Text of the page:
To those who have visited the Mt Crawford area from Adelaide are usually left with an impression of an area that is noticeably colder and wetter. I have had the pleasure of working in the area in the last couple of months and this impression has been reinforced, especially after getting drenched in heavy rain at my last visit.
I took a picture with my mobile telephone showing the mist around us as we worked. We were above the cloud base on the edge of a sandstone ridge. It is easy to keep warm climbing up and down a slope like this. We were removing feral pines that originated from the adjacent commercial pine plantations and you may be able to see one lying on the left of this image.
On a sunnier day earlier in the month I found a pair of flowers of Diplodium robustum, the Large or Common Shell Orchid. These were on the ridge next to the Heysen Trail. These, I am told, are taller than usual for the species and resemble a form that occurs in areas of mallee.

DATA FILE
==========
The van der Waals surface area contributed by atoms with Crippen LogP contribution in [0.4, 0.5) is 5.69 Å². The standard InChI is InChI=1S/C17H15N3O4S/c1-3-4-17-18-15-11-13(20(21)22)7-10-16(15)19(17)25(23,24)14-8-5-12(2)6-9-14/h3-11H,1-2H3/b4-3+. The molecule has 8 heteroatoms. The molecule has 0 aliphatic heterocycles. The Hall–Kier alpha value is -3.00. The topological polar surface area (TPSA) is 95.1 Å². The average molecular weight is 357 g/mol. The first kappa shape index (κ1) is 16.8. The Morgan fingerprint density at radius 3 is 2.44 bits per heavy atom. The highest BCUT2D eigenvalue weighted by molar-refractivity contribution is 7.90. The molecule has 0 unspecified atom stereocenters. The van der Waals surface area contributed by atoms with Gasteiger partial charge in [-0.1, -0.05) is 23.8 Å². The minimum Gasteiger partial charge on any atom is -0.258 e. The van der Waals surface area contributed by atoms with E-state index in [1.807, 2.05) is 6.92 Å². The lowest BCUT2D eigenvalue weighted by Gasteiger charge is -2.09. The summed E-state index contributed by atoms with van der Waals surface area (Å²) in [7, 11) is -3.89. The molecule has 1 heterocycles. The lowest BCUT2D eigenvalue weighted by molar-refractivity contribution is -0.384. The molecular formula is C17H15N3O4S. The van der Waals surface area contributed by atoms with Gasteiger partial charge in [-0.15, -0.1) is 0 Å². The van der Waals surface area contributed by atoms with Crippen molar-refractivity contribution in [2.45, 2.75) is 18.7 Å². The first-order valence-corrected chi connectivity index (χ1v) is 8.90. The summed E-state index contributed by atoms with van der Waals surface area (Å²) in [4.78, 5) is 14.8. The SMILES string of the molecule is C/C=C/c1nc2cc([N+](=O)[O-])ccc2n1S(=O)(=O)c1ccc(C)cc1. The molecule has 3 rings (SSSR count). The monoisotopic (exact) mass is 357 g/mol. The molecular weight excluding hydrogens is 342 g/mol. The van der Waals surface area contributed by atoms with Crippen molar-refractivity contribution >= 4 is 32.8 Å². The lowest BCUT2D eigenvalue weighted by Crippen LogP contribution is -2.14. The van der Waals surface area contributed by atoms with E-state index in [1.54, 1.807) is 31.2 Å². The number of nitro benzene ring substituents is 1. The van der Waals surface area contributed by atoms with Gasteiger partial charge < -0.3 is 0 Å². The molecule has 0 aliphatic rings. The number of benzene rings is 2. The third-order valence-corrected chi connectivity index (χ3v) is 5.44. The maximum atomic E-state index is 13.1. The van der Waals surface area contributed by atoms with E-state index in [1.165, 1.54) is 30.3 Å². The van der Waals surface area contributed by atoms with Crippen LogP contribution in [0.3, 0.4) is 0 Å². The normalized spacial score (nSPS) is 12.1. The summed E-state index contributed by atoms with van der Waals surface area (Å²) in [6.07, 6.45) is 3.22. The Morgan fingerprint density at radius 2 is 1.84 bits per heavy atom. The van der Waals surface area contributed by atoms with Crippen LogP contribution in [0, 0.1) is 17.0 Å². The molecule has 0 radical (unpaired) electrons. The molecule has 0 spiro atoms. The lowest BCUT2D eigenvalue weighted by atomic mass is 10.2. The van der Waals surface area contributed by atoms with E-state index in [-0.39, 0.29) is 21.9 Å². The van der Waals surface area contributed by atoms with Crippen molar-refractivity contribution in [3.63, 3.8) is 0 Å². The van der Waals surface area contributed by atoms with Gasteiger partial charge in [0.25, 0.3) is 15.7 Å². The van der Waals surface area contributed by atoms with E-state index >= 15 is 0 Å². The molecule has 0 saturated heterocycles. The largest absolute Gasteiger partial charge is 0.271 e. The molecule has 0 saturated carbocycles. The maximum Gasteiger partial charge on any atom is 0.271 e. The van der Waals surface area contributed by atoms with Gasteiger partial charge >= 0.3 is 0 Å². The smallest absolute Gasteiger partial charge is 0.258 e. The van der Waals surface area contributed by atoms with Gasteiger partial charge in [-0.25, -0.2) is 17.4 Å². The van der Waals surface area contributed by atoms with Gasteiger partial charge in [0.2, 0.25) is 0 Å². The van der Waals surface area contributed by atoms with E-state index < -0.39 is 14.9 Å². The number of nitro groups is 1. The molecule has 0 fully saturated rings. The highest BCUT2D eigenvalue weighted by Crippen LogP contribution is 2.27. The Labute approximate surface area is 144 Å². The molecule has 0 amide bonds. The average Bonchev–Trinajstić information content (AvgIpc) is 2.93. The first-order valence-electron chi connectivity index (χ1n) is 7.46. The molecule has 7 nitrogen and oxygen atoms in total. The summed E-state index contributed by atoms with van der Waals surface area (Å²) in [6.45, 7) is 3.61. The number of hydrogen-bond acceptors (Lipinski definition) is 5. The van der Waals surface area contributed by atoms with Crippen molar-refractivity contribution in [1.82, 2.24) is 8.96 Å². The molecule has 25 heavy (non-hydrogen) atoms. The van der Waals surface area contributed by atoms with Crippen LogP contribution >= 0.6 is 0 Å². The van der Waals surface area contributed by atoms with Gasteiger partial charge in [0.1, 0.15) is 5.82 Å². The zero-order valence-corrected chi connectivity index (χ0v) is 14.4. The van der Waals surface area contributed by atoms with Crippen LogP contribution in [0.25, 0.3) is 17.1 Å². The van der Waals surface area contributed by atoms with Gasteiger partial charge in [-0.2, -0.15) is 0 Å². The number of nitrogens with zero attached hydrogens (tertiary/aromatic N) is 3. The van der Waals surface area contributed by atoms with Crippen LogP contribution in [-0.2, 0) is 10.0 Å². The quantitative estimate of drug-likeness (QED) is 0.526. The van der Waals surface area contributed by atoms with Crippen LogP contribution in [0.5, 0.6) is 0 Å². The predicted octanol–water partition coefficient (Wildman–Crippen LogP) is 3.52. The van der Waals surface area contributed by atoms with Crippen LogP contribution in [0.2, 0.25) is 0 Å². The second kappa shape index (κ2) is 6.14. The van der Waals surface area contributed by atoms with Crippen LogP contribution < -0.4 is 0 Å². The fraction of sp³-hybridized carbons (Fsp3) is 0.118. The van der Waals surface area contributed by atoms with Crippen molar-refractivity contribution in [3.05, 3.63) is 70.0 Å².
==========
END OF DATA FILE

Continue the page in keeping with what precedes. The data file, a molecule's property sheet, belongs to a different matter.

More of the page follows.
From the back the flowers are strongly striped with green and white. These flowers were facing south. Elsewhere there was a colony of about 300 plants with over 30 in flower or bud; the majority of these faced up the slope. This appears to be a strategy to make it more likely for the flowers to be visited by the insect pollinators. The pollinators are small insects called fungus gnats, which look like small mosquitoes and don’t eat at all in their adult stage. Only the males are pollinators and they need to be large enough to trigger the labellum inside the hood of the orchid.
At the base of the two flowers I found these little rosette. This, surprisingly, is the same species. This plant will not flower this year; it is preparing to flower in a future year. There is a smaller flower in the lower left of this picture that I did not notice until I started writing this post. It looks like a bud almost finished forming.
Orchids are not the only interesting flowers. This is one of my favourite lilies – Wurmbea latifolia ssp. vanessae (Broad-leaf Nancy). This is a female plant with the dark ovaries seen in the middle of the flower. The flowers are white with rich, hot pink colours near the centre. This was the first one I found on the 7th of June. By the 20th they were easy to find. I am told that the peak of flowering is mid-July and that earlier flowering this year is a result of climate change.
I am looking forward to visiting the area next weekend and taking more photographs, if the wintery weather lets us.